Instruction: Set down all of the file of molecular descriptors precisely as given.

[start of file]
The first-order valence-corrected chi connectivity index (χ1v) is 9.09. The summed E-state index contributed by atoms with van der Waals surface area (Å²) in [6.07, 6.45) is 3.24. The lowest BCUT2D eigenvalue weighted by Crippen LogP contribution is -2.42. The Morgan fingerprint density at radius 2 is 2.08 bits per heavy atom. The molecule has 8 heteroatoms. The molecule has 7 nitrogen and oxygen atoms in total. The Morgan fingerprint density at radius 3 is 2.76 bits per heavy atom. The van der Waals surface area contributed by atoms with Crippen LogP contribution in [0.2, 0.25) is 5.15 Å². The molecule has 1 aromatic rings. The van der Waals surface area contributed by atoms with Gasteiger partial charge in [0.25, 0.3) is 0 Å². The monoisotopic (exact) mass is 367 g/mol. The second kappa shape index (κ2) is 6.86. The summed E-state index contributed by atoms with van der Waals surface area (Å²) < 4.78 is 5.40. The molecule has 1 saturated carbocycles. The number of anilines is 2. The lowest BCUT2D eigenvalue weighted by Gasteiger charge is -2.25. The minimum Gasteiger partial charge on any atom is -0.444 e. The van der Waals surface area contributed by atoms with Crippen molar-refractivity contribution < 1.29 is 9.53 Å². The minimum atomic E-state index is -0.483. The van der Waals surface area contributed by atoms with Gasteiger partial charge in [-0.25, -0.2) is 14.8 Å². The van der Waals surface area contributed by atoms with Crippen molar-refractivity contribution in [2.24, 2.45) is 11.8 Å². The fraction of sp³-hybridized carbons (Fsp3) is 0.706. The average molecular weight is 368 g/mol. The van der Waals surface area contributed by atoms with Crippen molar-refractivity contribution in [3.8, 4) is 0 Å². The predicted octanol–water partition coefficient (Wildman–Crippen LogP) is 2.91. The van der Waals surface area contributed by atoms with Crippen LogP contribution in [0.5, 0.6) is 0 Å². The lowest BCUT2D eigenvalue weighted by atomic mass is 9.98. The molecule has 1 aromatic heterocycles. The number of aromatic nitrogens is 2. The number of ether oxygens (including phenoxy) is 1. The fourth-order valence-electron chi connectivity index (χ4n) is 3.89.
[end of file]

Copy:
The first-order valence-corrected chi connectivity index (χ1v) is 9.09. The summed E-state index contributed by atoms with van der Waals surface area (Å²) in [6.07, 6.45) is 3.24. The lowest BCUT2D eigenvalue weighted by Crippen LogP contribution is -2.42. The Morgan fingerprint density at radius 2 is 2.08 bits per heavy atom. The molecule has 8 heteroatoms. The molecule has 7 nitrogen and oxygen atoms in total. The Morgan fingerprint density at radius 3 is 2.76 bits per heavy atom. The van der Waals surface area contributed by atoms with Crippen LogP contribution in [0.2, 0.25) is 5.15 Å². The molecule has 1 aromatic rings. The van der Waals surface area contributed by atoms with Gasteiger partial charge in [0.25, 0.3) is 0 Å². The monoisotopic (exact) mass is 367 g/mol. The second kappa shape index (κ2) is 6.86. The summed E-state index contributed by atoms with van der Waals surface area (Å²) < 4.78 is 5.40. The molecule has 1 saturated carbocycles. The number of anilines is 2. The lowest BCUT2D eigenvalue weighted by Gasteiger charge is -2.25. The minimum Gasteiger partial charge on any atom is -0.444 e. The van der Waals surface area contributed by atoms with Crippen molar-refractivity contribution < 1.29 is 9.53 Å². The minimum atomic E-state index is -0.483. The van der Waals surface area contributed by atoms with Gasteiger partial charge in [-0.25, -0.2) is 14.8 Å². The van der Waals surface area contributed by atoms with Crippen molar-refractivity contribution in [2.24, 2.45) is 11.8 Å². The fraction of sp³-hybridized carbons (Fsp3) is 0.706. The average molecular weight is 368 g/mol. The van der Waals surface area contributed by atoms with Crippen molar-refractivity contribution in [3.8, 4) is 0 Å². The predicted octanol–water partition coefficient (Wildman–Crippen LogP) is 2.91. The van der Waals surface area contributed by atoms with Crippen LogP contribution in [0.5, 0.6) is 0 Å². The lowest BCUT2D eigenvalue weighted by atomic mass is 9.98. The molecule has 1 aromatic heterocycles. The number of aromatic nitrogens is 2. The number of ether oxygens (including phenoxy) is 1. The fourth-order valence-electron chi connectivity index (χ4n) is 3.89.